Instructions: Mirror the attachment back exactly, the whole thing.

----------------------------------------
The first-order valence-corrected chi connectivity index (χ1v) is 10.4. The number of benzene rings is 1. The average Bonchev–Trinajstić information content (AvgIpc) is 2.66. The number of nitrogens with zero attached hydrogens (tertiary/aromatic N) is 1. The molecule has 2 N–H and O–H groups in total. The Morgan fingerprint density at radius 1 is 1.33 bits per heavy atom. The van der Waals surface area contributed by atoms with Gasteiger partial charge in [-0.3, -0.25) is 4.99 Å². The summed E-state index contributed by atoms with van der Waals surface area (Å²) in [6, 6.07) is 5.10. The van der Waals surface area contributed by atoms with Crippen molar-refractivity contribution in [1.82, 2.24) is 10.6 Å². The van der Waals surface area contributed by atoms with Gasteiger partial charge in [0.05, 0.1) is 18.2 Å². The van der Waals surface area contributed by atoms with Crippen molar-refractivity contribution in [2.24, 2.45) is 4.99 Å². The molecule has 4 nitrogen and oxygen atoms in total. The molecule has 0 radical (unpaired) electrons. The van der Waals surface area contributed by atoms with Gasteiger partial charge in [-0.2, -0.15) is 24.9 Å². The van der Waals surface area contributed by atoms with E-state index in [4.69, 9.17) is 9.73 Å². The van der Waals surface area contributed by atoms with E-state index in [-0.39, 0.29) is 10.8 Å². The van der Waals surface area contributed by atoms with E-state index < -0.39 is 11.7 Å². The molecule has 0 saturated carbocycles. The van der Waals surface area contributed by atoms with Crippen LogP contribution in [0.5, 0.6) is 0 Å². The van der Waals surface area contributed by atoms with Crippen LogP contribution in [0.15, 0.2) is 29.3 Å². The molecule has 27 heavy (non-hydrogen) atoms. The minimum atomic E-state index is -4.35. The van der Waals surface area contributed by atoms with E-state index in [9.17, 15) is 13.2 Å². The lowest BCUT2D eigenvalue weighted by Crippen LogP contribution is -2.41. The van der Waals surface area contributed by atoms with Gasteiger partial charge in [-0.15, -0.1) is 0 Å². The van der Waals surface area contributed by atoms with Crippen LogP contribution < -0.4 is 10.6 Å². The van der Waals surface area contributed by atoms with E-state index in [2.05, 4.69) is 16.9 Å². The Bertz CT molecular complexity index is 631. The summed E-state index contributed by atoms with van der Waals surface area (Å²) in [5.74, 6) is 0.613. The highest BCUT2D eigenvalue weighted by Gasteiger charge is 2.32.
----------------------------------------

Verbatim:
The first-order valence-corrected chi connectivity index (χ1v) is 10.4. The number of benzene rings is 1. The average Bonchev–Trinajstić information content (AvgIpc) is 2.66. The number of nitrogens with zero attached hydrogens (tertiary/aromatic N) is 1. The molecule has 2 N–H and O–H groups in total. The Morgan fingerprint density at radius 1 is 1.33 bits per heavy atom. The van der Waals surface area contributed by atoms with Gasteiger partial charge in [-0.3, -0.25) is 4.99 Å². The summed E-state index contributed by atoms with van der Waals surface area (Å²) in [6, 6.07) is 5.10. The van der Waals surface area contributed by atoms with Crippen molar-refractivity contribution in [1.82, 2.24) is 10.6 Å². The van der Waals surface area contributed by atoms with Gasteiger partial charge in [0.05, 0.1) is 18.2 Å². The van der Waals surface area contributed by atoms with Crippen molar-refractivity contribution in [2.24, 2.45) is 4.99 Å². The molecule has 4 nitrogen and oxygen atoms in total. The molecule has 0 radical (unpaired) electrons. The van der Waals surface area contributed by atoms with Gasteiger partial charge in [-0.2, -0.15) is 24.9 Å². The van der Waals surface area contributed by atoms with E-state index in [4.69, 9.17) is 9.73 Å². The van der Waals surface area contributed by atoms with E-state index in [-0.39, 0.29) is 10.8 Å². The van der Waals surface area contributed by atoms with E-state index < -0.39 is 11.7 Å². The molecule has 0 saturated carbocycles. The van der Waals surface area contributed by atoms with Crippen LogP contribution in [0.5, 0.6) is 0 Å². The van der Waals surface area contributed by atoms with Crippen LogP contribution in [0.15, 0.2) is 29.3 Å². The molecule has 27 heavy (non-hydrogen) atoms. The minimum atomic E-state index is -4.35. The van der Waals surface area contributed by atoms with E-state index in [9.17, 15) is 13.2 Å². The lowest BCUT2D eigenvalue weighted by Crippen LogP contribution is -2.41. The van der Waals surface area contributed by atoms with Gasteiger partial charge in [-0.15, -0.1) is 0 Å². The van der Waals surface area contributed by atoms with Crippen LogP contribution < -0.4 is 10.6 Å². The van der Waals surface area contributed by atoms with E-state index in [2.05, 4.69) is 16.9 Å². The Bertz CT molecular complexity index is 631. The summed E-state index contributed by atoms with van der Waals surface area (Å²) in [5.74, 6) is 0.613. The highest BCUT2D eigenvalue weighted by Gasteiger charge is 2.32.